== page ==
Both refugees and host communities in Uganda lack basic services such as water, sanitation and shelter, according to a study by the U.N. Children’s Fund and Uganda’s Economic Policy Research Center.
The main refugee hosting areas for the more than 1.4 million refugees in Uganda are in districts such as Yumbe, Moyo, Adjumani, Arua and Isingiro � among the country’s poorest and least developed.
The issue is one of supply and demand, notes Ibrahim Kasirye, the principal researcher at the Economic Policy Research Center.
“The report shows that there are serious challenges in terms of implementation, especially when the government plan for a given number of [people in the] population, and the population that ends up using these services doubles within the same year in which these plans were made. The fact that they’ve had to deal with that huge number, their level of deprivation has increased,” Kasirye said.
The report notes that 69 percent of refugees who have lived in the country more than five years don’t have enough clean drinking water, while one-fourth lack sanitation and about a half are in need of shelter.
For members of host communities, about two-thirds do not have water and close to one-half lack sanitation.
Though Uganda has been praised for its progressive refugee policy, which includes providing the refugees with land for shelters, Diego Angemi, head of the social policy team at UNICEF-Uganda, says this is still a major challenge.
“When you look at it from the point of view of integration and if we believe that adequate shelter is a good proxy for integration, then refugee communities are now perfectly integrated with host communities,” Angemi said. “But, we are still talking about one in two households, whether they are hosts or refugees, being deprived of adequate shelter, and that is simply not good enough.”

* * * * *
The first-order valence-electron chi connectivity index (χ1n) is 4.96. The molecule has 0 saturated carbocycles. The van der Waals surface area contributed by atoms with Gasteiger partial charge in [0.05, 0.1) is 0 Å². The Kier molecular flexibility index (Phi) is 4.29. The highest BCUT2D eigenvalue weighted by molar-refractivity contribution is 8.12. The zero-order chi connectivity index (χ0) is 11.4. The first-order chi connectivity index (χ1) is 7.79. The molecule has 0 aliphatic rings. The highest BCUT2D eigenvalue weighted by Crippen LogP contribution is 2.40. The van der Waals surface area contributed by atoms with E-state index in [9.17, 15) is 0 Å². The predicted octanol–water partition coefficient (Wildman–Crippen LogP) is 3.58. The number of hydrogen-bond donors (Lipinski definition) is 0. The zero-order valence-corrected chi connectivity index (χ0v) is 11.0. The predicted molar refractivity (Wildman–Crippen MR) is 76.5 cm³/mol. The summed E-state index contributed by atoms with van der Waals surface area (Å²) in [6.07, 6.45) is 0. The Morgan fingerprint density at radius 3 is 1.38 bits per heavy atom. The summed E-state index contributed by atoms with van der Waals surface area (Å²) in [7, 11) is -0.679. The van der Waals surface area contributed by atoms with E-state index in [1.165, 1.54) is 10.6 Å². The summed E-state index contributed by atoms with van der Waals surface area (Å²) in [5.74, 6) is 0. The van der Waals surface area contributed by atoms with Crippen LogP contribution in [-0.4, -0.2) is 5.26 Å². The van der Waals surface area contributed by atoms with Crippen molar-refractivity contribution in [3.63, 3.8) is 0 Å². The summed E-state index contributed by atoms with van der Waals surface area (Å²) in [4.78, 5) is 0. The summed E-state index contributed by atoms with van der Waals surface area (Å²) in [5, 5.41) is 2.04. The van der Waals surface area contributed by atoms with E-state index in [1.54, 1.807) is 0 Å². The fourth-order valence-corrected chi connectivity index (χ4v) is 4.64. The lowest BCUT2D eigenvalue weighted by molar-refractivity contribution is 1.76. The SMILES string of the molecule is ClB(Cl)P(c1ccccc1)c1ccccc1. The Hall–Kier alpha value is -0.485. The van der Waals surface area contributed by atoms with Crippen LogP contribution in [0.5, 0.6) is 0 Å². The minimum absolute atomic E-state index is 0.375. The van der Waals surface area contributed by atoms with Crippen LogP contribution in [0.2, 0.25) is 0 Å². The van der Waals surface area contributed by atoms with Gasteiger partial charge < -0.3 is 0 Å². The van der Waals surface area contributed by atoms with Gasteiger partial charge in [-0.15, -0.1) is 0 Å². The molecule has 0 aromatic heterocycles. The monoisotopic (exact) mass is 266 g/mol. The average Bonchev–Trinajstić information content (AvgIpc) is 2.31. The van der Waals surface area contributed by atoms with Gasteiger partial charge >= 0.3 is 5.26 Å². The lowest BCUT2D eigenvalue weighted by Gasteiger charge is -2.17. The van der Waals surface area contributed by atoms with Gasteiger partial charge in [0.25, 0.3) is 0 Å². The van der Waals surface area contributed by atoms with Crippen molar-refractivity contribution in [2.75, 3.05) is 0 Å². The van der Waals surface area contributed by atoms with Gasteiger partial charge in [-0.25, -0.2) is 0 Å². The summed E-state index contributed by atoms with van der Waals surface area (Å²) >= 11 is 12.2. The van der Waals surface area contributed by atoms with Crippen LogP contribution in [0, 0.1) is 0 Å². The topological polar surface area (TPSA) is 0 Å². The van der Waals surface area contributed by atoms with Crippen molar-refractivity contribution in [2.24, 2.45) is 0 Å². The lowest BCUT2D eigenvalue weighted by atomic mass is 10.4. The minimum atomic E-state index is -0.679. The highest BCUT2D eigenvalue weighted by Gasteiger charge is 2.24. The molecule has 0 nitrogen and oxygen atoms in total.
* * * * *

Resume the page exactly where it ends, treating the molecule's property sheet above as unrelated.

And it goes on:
Sixty percent of refugees in Uganda are below the age of 18, and thousands arrive unaccompanied. According to the report, 70 percent do not own a blanket, 84 percent do not eat three meals a day and nearly one half do not visit a health facility when ill or get the prescription medication needed to treat illnesses.
Additionally, out of five senior medical officers needed in an area, only two are available, says Manga Godfrey, assistant district health officer in the Adjumani district.
“We don’t have medical officers, special grade pediatrics and to us, it’s a gap. We also need that physician,” Godfrey said. “Our disease burden is mainly malaria, intestinal worms, dysentery. Now, these two special-grade medical officers we have, may not help much if the issue of medicines and other health supplies is not addressed. Currently, we are receiving medicines from [the] National Medical Store every two months, but these medicines are planned for the host community only, excluding the refugees.”
Researchers stress the need for government and international humanitarian organizations to go beyond emergency response and build systems and capacities for all social services in refugee-hosting districts.
Source: Voice of America